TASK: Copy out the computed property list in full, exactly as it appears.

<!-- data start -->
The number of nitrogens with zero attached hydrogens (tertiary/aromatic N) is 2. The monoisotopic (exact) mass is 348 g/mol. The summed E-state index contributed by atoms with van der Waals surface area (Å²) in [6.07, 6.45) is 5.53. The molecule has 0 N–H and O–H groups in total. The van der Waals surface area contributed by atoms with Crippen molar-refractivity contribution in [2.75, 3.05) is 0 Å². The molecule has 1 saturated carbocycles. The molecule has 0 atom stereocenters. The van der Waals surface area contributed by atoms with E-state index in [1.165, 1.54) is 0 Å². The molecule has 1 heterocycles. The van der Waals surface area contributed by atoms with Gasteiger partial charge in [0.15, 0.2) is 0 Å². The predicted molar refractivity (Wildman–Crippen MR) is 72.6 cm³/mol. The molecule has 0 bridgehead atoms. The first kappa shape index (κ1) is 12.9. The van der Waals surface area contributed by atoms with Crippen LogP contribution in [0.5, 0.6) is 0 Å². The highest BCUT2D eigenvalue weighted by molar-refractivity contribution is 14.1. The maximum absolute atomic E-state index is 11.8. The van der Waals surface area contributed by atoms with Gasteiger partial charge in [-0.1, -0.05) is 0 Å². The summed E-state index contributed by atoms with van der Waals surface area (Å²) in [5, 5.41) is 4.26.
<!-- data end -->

The number of nitrogens with zero attached hydrogens (tertiary/aromatic N) is 2. The monoisotopic (exact) mass is 348 g/mol. The summed E-state index contributed by atoms with van der Waals surface area (Å²) in [6.07, 6.45) is 5.53. The molecule has 0 N–H and O–H groups in total. The van der Waals surface area contributed by atoms with Crippen molar-refractivity contribution in [2.75, 3.05) is 0 Å². The molecule has 1 saturated carbocycles. The molecule has 0 atom stereocenters. The van der Waals surface area contributed by atoms with E-state index in [1.165, 1.54) is 0 Å². The molecule has 1 heterocycles. The van der Waals surface area contributed by atoms with Gasteiger partial charge in [0.15, 0.2) is 0 Å². The predicted molar refractivity (Wildman–Crippen MR) is 72.6 cm³/mol. The molecule has 0 bridgehead atoms. The first kappa shape index (κ1) is 12.9. The van der Waals surface area contributed by atoms with Crippen LogP contribution in [0.5, 0.6) is 0 Å². The highest BCUT2D eigenvalue weighted by molar-refractivity contribution is 14.1. The maximum absolute atomic E-state index is 11.8. The van der Waals surface area contributed by atoms with Gasteiger partial charge in [-0.1, -0.05) is 0 Å². The summed E-state index contributed by atoms with van der Waals surface area (Å²) in [5, 5.41) is 4.26.